« ZurückWeiter »
HUTCHINSONIANS. HUTCHINSONIANS, the followers of John Hutchinson, born in Yorkshire, 1674, and who in the early part of life served the Duke of Somerset in the capacity of a steward. The Hebrew Scriptures, he says, comprise a perfect system of natural philosophy, theology, and religion. In opposition to Dr. Woodward's Natural History of the Earth, Mr. Hutchinson, in 1724, published the first part of his curious book, called Moses Principia. Its second part was presented to the public in 1727, which contains, as he apprebends, the principles of the Scripture philosophy, which are a plenum and the air. So high an opinion did he entertain of the Hebrew language, that he thought the Almighty must have employed it to communicate every species of knowledge, and that accordingly every species of knowledge is to be found in the Old Testament. Of his mode of philosophising the fol. lowing specimen is brought forward to the reader's attention : “ The air (he supposes) exists in three conditions, fire, light, and spirit: the two latter are the finer and grosser part of the air in motion : from the earth to the sun, the air is finer and finer till it becomes pure light near the confines of the sun, and fire in the orb of the sun, or solar focus. From the earth towards the circumference of this system, in which he includes the fixed stars, the air becomes grosser and grosser till it becomes stagnant, in which condition it is at the utmost verge of this system, from whence (in his opinion) the expression of outer darkness, and blackness of darkness, used in the New Testament, seems to be taken."
The followers of Mr. Hutchinson are numerous, and among others the Rev. Mr. Romaine, Lord Duncan Forbes, of Culloden, and the late amiable Dr. Horne, Bishop of Norwich, who published an Abstract of Mr. Hutchinson's writings. They have never formed themselves into any distinct church or society.
THE Dunkers and Shakers are two sects peculiar to AMERICA.
DUNKERS.' THE Dunkers (or Tunkers) arose about 1721, and formed themselves into a kind of commonwealth, mostly in Pennsylvania. They baptize by immersion, dress like the Dominican friars, never shave head nor beard, have different apart. ments for the sexes, live chiefly on roots and vegetables, except at their love-feasts, when they cat only mutton. It is said that no bed is allowed
them but in case of sickness; for in their separate cells they have a bench to lie upon, and a block of wood for their pillow. Their principal tenet is the mortification of the body, and they deny the eternity of future punishment. They are commonly called the harmless Dunkers.
SHAKERS. THE Shakers, instituted in 1774, are the followers of Anna Leese, whom they 'style the elect Lady, and the Mother of all the Elect. They say she is the woman mentioned in the twelfth chapter of the Revelations, can speak seventy-two tongues, and converses with the dead. Their enthusiasm is vented in jumping, dancing, and violent exertions of the body, which bring ing on shaking, they are termed Shakers. This dancing, they say, denotes their victory over sin. Their most favourite exercise is turning round for an hour or two, which, in their opinion, shews the great power of God. See a curious account of the Shakers in the first volume of the Duke de la Rochefoucault's Travels through America.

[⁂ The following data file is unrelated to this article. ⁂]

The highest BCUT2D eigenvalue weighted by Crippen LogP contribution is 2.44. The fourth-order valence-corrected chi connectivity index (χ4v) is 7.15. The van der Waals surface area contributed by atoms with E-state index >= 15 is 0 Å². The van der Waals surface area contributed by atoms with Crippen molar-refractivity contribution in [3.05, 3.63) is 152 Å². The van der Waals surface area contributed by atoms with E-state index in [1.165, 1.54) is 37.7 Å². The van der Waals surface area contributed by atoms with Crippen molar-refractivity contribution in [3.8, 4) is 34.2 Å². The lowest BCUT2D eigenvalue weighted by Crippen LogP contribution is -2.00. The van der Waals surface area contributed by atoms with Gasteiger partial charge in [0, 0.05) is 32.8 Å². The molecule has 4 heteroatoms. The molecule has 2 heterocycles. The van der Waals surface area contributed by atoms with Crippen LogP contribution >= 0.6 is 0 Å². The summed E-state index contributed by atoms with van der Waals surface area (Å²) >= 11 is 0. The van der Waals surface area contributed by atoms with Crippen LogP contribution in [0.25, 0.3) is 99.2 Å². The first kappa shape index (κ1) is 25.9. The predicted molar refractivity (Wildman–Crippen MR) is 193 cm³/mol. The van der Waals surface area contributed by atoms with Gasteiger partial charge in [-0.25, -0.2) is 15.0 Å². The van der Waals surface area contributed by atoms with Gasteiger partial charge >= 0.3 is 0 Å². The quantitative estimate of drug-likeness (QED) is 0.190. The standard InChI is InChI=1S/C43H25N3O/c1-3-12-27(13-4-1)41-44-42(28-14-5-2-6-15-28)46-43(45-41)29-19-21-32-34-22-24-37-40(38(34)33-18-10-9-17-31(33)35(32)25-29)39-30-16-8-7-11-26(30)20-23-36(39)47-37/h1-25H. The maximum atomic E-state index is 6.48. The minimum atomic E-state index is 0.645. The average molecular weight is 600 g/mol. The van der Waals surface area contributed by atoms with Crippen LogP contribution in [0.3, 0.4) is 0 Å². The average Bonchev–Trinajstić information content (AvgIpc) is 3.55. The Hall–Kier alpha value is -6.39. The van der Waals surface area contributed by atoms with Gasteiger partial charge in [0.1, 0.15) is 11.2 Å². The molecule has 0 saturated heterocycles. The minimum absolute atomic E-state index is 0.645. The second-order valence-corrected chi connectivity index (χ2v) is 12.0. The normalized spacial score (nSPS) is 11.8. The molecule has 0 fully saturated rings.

NEW AMERICAN SECT. THE American editor of this work, has added the following article: .
“ Many of those who lately migrated from Wales to America, have adopted the following articles as their religious constitution :
~ 1. The convention shall be called the Christian Church.
- 2. It shall never be called by any other name, or be distinguished by the particular tenets of any man or sect of men.
- 3. Jesus Christ is the only head-believers in him the only members and the New Testament the only rule of the fraternity.
" 4. In mental matters, each member shall enjoy his own sentiments, and freely discuss every subject : but in discipline, a strict conformity with the precepts of Christ, is required. .“ 5. Every distinct society belonging to this association, shall have the same power of admitting its members, electing its officers, and in case of mal-conduct, of impeaching thèin.
“6. Delegates from the different congregations, shall meet from time to time, at an appointed place, to consult the welfare and advancement of the general interest.
“7. At every meeting for religious worship, collections shall be made for the poor, and the promulgation of the gospel among the Heathens."
This plan, which has many traits to recommend it, originated chiefly with the late Rev. M. J. Rees, who a few years ago emigrated from Wales, and distinguished himself in America by his talents and activity. He died in the prime of life, December 1804, at Somerset, in Pennsylvania, deeply regretted by his numerous friends and connections.
As to the other sects in the United States, they are much the same as on this side of the Atlantic. For an account of them, the reader may consult Morse's American Geography, and Winterbothom's History of America.
MYSTICS. - THE Mystics are those who profess a pure and sublime devotion, with a disinterested love of God, free from all selfish considerations. Passive contemplation is a state of perfection to which they aspire. Of this description there have been many singular characters, especially Madam Guyon, a French lady, who made a great noise in the religious world. Fenelon, the amiable Archbishop of Cambray, favoured the sentiments of this female devotee, for which he was repri.